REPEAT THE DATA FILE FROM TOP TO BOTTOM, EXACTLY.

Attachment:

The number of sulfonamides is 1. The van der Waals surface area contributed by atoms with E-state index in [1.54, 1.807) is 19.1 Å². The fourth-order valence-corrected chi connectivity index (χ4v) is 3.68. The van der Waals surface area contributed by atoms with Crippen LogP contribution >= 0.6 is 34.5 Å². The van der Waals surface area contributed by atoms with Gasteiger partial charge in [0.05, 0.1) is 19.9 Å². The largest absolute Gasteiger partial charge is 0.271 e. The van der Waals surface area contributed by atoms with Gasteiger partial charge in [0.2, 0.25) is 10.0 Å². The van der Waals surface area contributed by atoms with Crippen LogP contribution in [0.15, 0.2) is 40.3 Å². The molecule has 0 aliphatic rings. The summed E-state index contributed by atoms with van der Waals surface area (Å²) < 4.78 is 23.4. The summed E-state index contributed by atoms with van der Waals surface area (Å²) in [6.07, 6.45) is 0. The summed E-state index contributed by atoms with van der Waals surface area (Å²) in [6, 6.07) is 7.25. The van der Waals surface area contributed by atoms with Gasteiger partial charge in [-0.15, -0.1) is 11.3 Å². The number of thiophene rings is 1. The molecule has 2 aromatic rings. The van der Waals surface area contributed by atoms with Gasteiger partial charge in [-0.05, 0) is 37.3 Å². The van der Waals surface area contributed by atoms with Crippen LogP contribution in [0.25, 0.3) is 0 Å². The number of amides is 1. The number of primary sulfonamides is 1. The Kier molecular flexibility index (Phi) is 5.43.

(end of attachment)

The number of sulfonamides is 1. The van der Waals surface area contributed by atoms with E-state index in [1.54, 1.807) is 19.1 Å². The fourth-order valence-corrected chi connectivity index (χ4v) is 3.68. The van der Waals surface area contributed by atoms with Crippen LogP contribution >= 0.6 is 34.5 Å². The van der Waals surface area contributed by atoms with Gasteiger partial charge in [0.05, 0.1) is 19.9 Å². The largest absolute Gasteiger partial charge is 0.271 e. The van der Waals surface area contributed by atoms with Gasteiger partial charge in [0.2, 0.25) is 10.0 Å². The van der Waals surface area contributed by atoms with Crippen LogP contribution in [0.15, 0.2) is 40.3 Å². The molecule has 0 aliphatic rings. The summed E-state index contributed by atoms with van der Waals surface area (Å²) < 4.78 is 23.4. The summed E-state index contributed by atoms with van der Waals surface area (Å²) in [6.07, 6.45) is 0. The summed E-state index contributed by atoms with van der Waals surface area (Å²) in [6, 6.07) is 7.25. The van der Waals surface area contributed by atoms with Gasteiger partial charge in [-0.15, -0.1) is 11.3 Å². The number of thiophene rings is 1. The molecule has 2 aromatic rings. The van der Waals surface area contributed by atoms with Gasteiger partial charge in [-0.05, 0) is 37.3 Å². The van der Waals surface area contributed by atoms with Crippen LogP contribution in [0.25, 0.3) is 0 Å². The number of amides is 1. The number of primary sulfonamides is 1. The Kier molecular flexibility index (Phi) is 5.43.